When Mark Dawe was head of corporate services at Canterbury College in 1996, he was none too pleased to get a letter from the government ending the glorious years of ever-increasing further education expenditure.
To add insult to injury, the letter Mark stared at in amazement was signed by none other than his father, Roger Dawe, who just happened to be director general for FE and higher education at the Department for Education.
Two years earlier, funding chiefs had come up with the “demand-led element” (DLE) to provide unlimited expansion for cost-efficient colleges. The cap on student numbers was removed for colleges able to recruit students beyond agreed targets at half the cost.
However, college use of the DLE was too successful, pushing the fund close to “bankruptcy” and provoking Treasury officials to pull the plug without warning. Not that Mark blames his dad for the fiasco. As Roger told Tes earlier this month: “No chance there of me changing the policy, as the Treasury were not too keen on the flow of money involved.”
And now, 20 years later, as post-crash austerity cuts do their worst, we find the two Dawes still in key positions of influence. Only now, they are definitely singing from the same hymn sheet: Mark, as chief executive of the Association of Employment and Learning Providers, and Roger as the newly appointed chairman of the Careers Colleges Trust.
Mark is again grappling with funding chiefs over the “disastrous implementation of the apprenticeship employer levy” that left hundreds of top-rank providers without the cash to pay for apprentices on their books. Meanwhile, Roger is attempting to help turn around an area that arguably has suffered most from the unintended consequences of ill-thought-out government education policy: careers.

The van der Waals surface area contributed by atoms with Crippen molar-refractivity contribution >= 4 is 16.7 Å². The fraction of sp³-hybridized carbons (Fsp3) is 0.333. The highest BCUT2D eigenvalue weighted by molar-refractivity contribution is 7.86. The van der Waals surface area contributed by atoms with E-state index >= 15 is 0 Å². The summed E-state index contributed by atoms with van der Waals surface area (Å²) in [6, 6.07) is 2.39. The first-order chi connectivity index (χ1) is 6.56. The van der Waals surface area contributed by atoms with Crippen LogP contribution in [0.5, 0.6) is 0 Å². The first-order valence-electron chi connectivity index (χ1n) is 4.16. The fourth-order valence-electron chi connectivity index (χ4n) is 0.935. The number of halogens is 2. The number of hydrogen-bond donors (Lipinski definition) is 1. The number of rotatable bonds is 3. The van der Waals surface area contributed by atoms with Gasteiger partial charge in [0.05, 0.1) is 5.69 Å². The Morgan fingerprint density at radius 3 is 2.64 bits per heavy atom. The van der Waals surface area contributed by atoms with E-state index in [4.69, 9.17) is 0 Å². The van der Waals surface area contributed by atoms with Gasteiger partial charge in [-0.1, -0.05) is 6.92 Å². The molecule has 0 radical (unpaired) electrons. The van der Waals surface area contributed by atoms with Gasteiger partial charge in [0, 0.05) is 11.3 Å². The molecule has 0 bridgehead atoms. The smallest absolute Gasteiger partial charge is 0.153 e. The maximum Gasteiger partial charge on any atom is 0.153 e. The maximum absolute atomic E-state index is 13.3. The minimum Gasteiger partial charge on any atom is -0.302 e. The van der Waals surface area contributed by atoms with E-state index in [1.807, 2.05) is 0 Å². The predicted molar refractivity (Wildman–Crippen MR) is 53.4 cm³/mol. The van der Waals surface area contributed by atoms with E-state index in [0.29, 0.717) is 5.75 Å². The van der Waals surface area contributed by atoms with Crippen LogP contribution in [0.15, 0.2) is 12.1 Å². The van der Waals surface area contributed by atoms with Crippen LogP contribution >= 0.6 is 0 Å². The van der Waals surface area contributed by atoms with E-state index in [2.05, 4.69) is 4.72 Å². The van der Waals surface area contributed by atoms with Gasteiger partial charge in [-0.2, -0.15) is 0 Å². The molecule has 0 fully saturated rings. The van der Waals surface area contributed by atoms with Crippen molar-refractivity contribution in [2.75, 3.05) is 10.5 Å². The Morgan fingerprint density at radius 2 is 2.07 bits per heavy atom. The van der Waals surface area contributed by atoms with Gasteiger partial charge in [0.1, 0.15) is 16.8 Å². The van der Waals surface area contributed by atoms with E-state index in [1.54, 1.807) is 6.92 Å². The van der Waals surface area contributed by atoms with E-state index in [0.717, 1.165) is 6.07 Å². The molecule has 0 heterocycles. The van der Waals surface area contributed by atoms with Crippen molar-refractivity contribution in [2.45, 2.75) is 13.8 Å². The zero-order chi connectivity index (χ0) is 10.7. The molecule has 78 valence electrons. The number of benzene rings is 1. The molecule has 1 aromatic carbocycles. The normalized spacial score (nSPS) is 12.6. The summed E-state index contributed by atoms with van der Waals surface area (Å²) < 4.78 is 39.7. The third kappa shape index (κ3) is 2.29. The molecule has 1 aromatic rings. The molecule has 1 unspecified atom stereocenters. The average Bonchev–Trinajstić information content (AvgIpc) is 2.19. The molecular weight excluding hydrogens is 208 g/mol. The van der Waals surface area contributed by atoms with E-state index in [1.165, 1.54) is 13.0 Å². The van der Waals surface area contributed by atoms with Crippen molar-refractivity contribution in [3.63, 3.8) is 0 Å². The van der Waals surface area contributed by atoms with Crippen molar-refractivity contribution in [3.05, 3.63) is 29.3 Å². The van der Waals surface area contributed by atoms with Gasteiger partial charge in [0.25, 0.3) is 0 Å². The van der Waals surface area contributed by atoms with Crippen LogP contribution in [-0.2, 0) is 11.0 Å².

Given that all fathers and sons fall out, what is the secret of their harmonious relationship? It could be the way Mark was brought up, suggests Roger, who says proudly that he raised his son “in a spirit of benign neglect”.
During Mark’s infancy, Roger was private secretary to prime minister Harold Wilson and in the boy’s teenage years, in the 1980s, Roger spent seven years commuting to Sheffield, where he worked with the Manpower Services Commission. In this role, he had considerable influence over the reshaping of FE in advance of college incorporation in 1993, “so my wife bore the brunt of child and teenager rearing”, he says.
There was, however, the odd less-than-cordial moment on the domestic front. Roger says: “I do recall some differences of opinion, certainly on volume, when he used our dining room for rehearsals with a heavy metal-style group in which he was involved.”
This is an edited version of an article in the 2 June edition of Tes. Subscribers can read the full story here. To subscribe, click here. To download the digital edition, Android users can click here and iOS users can click here. Your new-look Tes magazine is available at all good newsagents.
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